Leaf morphological plasticity in three dominant tree species in the Sundarbans mangrove forest of Bangladesh in different salinity zones

Author:- Abdus Subhan Mollick, Rabeya Sultana, M. Salim Azad & M. Nabiul Islam Khan
Category:- Journal; Year:- 2021
Discipline:- Forestry & Wood Technology Discipline
School:- Life Science School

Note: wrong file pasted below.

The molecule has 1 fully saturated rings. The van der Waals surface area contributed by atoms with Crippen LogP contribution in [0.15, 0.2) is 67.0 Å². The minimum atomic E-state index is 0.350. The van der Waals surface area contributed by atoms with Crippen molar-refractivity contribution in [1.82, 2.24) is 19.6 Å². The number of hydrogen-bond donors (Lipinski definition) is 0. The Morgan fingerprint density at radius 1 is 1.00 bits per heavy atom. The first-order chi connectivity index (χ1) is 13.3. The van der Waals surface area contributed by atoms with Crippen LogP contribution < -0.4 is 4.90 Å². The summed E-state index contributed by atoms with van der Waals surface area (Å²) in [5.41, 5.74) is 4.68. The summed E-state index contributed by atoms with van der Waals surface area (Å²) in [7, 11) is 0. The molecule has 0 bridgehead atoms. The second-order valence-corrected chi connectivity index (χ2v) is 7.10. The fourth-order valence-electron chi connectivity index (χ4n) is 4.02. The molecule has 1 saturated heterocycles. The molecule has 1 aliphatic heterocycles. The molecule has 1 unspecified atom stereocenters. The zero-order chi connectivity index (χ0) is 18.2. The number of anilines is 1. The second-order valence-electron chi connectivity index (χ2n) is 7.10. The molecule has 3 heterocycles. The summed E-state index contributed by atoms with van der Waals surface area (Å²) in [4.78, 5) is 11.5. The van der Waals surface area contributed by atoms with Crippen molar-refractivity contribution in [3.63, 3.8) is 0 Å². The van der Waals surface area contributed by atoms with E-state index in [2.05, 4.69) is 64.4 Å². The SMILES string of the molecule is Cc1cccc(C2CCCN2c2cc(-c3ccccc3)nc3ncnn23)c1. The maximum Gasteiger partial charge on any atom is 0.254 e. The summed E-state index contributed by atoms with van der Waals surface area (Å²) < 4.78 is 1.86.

Mangrove tree species show plasticity in their leaf morphological traits in different salinity zones. However, leaf morphological plasticity and its causes in different salinity zones are incompletely understood. To understand the mechanism of plasticity, this study investigated the responses of three dominant tree species Sundri (Heritiera fomes), Gewa (Excoecaria agallocha) and Goran (Ceriops decandra) of the Sundarbans to the salinity gradients. A total of 17 leaf parameters were measured and quantified. All collected data were analyzed using univariate and multivariate statistical tools to investigate leaf morphological plasticity. A wide range of phenotypic plasticity was observed in all leaf parameters studied among the salinity zones of the Sundarbans. One-way ANOVA and Tukey’s posthoc test revealed significant differences (P < 0.05) in all leaf parameters among the salinity zones and confirming that there was a high degree of phenotypic plasticity among the salinity zones of the Sundarbans. Petiole length (PL), leaf area (LA) and leaf length/petiole length (LL/PL) showed high level of plasticity among the salinity zones of the Sundarbans for each species of Sundri, Gewa and Goran. Plasticity index (PI) was developed in this study for each species studied. High level of phenotypic plasticity in these leaf traits reflects fitness of these species to different saline environments. Our results provide clear evidence that all the leaf parameters measured for three tree species viz., Sundri, Gewa and Goran effectively utilizes a plastic strategy in different salinity zones in the Sundarbans. Morphological trait plasticity could serve as powerful biological indicators to predict the shift of leaf morphology in upcoming environmental change events like sea level rise and reduction of fresh water flow from upstream.

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